[Taxacom] Progress in biogeography

John Grehan calabar.john at gmail.com
Sat Nov 5 10:58:12 CDT 2016

More food for thought below. John Grehan

Heads 2016 p. 64

Darwin to J.D. Hooker, April 23. 1861

“I quite agree with what you say on Lieut. Hutton’s review (who he is, I
know not): it struck me as very original: he is one of the very few who see
that the change of species cannot be directly proved & that the doctrine
must sink or swim according as it groups & explains phenomena. It is really
curious how few judge it in this way, which clearly the right way.”

Neither the chance dispersal model nor the vicariance/range expansion model
can be proved or disproved in a mathematical sense, but they can be
assessed by the efficiency with which they group and explain phenomena, and
provide solutions to concrete biogeographic problems. Does chance dispersal
provide coherent, testable explanations for common, repeated patterns? Or
does it just explain them away? Does the theory lead to any novel, bold
predictions that go beyond what is already accepted as true? Crisp et al
(2011) observed that “developing synergies between biogeography, ecology,
molecular dating and paleontology are providing novel data and
hypothesis-testing opportunities.” There is no doubt that the synergies are
providing impressive technical advances and a mountain of new data, but are
they leading to any new ideas?

Crisp et al. (2011) suggested one possibility: in the new studies
“understanding of how lineages become distributed s they are has changed
dramatically…it has been learned that the geographical evolution of biota
has been driven by a greater diversity or processes with a more complex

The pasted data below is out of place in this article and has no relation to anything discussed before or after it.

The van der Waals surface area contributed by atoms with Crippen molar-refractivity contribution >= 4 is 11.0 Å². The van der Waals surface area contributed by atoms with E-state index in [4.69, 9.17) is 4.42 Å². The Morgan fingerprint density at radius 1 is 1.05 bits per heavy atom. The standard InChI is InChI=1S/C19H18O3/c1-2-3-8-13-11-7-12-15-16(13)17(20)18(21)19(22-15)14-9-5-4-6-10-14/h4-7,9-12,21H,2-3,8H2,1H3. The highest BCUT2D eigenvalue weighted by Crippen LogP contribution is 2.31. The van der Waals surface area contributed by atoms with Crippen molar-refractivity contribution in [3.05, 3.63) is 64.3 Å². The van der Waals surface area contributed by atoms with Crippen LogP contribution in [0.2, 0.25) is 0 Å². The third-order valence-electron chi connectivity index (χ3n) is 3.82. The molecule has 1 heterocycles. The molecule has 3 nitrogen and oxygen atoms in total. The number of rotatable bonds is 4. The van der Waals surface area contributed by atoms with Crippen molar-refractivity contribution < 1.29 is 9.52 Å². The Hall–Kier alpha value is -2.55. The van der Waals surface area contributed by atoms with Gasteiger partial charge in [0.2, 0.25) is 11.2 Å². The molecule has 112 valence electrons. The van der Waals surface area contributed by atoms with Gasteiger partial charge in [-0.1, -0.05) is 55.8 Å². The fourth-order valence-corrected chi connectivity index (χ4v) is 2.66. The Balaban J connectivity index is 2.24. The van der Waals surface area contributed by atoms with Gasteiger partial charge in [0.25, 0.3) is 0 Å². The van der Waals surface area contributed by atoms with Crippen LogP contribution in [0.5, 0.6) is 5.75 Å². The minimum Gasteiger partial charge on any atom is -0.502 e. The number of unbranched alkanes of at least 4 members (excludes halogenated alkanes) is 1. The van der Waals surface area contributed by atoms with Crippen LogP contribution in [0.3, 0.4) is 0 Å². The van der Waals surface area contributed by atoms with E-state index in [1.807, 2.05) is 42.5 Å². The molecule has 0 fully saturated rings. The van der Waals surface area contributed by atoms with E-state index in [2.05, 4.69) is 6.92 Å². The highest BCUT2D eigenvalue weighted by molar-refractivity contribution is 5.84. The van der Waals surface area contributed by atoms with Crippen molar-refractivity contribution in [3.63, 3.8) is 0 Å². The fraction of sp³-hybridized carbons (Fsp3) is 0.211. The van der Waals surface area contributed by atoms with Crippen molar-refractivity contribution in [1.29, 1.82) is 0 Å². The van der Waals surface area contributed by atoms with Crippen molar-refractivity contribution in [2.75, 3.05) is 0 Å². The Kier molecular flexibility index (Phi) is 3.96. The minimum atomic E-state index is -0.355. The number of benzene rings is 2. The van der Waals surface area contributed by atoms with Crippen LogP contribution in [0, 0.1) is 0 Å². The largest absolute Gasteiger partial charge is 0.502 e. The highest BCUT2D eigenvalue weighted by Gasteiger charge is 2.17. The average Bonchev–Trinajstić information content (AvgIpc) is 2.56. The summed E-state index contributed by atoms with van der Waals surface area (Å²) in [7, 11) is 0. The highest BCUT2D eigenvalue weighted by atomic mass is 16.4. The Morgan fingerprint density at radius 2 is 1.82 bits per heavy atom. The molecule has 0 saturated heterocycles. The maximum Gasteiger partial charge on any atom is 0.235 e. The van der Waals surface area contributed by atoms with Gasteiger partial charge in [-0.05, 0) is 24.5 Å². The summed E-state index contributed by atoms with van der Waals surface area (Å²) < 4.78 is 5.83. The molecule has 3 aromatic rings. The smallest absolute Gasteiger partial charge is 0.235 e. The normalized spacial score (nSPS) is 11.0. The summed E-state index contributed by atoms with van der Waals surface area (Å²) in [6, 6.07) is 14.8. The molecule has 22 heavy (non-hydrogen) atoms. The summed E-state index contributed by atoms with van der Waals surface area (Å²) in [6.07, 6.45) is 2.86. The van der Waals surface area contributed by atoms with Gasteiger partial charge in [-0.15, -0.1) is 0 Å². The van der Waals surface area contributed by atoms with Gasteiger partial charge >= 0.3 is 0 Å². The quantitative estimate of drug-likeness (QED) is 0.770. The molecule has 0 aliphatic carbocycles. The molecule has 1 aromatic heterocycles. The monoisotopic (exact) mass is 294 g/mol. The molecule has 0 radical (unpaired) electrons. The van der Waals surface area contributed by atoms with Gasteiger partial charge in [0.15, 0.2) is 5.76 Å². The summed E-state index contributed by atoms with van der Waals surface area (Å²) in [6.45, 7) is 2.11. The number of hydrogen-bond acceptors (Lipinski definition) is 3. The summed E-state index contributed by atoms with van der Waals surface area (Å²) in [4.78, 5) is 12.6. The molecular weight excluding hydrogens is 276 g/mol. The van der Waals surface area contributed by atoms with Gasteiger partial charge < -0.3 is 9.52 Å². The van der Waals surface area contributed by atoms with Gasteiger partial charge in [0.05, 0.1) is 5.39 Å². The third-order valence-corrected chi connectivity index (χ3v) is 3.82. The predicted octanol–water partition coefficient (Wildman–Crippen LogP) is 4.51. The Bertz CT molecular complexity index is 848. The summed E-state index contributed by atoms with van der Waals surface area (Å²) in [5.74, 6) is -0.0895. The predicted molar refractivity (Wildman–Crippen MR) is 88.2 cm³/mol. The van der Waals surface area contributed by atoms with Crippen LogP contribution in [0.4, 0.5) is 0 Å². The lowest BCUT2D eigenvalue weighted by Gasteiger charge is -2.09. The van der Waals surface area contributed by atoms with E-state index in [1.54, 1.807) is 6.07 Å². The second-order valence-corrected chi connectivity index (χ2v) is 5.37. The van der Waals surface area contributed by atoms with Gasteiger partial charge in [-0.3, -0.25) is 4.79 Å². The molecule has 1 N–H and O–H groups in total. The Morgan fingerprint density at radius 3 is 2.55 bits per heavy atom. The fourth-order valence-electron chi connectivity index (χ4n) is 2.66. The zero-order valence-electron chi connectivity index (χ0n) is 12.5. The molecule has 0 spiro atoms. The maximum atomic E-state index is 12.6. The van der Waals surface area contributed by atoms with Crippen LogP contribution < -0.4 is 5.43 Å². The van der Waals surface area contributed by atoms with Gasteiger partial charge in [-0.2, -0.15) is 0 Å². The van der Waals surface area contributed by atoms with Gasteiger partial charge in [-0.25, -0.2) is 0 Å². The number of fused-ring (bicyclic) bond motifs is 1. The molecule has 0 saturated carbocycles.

history than under a single vicariance (or dispersal) paradigm.” But this
is not new; all workers have accepted both vicariance and dispersal, at
lest in some sense. Dispersal theorists have accepted that vicariance has
occurred in some cases of local endemism (Mayr, 1965, as quoted earlier),
and no one has ever suggested that evolution works by pure vicariance, as
that would lead to every single area having a single, endemic clade.

Crisp et al. (2011) also wrote that new methods have led to “renewed
recognition that ecological factors (e.g. climatic tolerance and dispersal
limitation) underlie deep historical events (i.e. speciation, extinction
and distributional change)…” This is not a new concept; the same views are
presented in a founding document of the Modern Synthesis (Huxley, 1942, in
the sections on “ecological speciation”).

As another possible novelty, Crisp et al. (2011) proposed that “new
approaches are challenging the classic “Gondwana paradigm’…Surprisingly,
most trans-oceanic plant disjunctions…and many of those of animal taxa…have
been determined to be asynchronous or too young to be fully explained by
the break up of Gondwana.” Again, this repeats the Modern Synthesis view:
if the southern continents were ever joined, “they apparently separated to
long ago to leave any recognizable traces of the union in the distributions
of existing plants and animals…” (Darlington, 1964: 1085). The “new” views
are in fact the same as the Modern Synthesis position. This is not
surprising, as they are both based on the same conversion of
fossil-calibrated clade ages (minimum dates) into maximum dates, and on the
same assumptions about centers of origin and speciation by chance

To summarize, molecular work over the last decade or two has made stunning
technical advances and produced a fabulous wealth of new data, but in most
studies, the concepts used to interpret these data are inherited from the
Modern Synthesis. This may be changing though. Since the 1970’s, the
process of vicariance has been accepted by many authors, and a growing
number of contemporary authors are using vicariance in work on molecular

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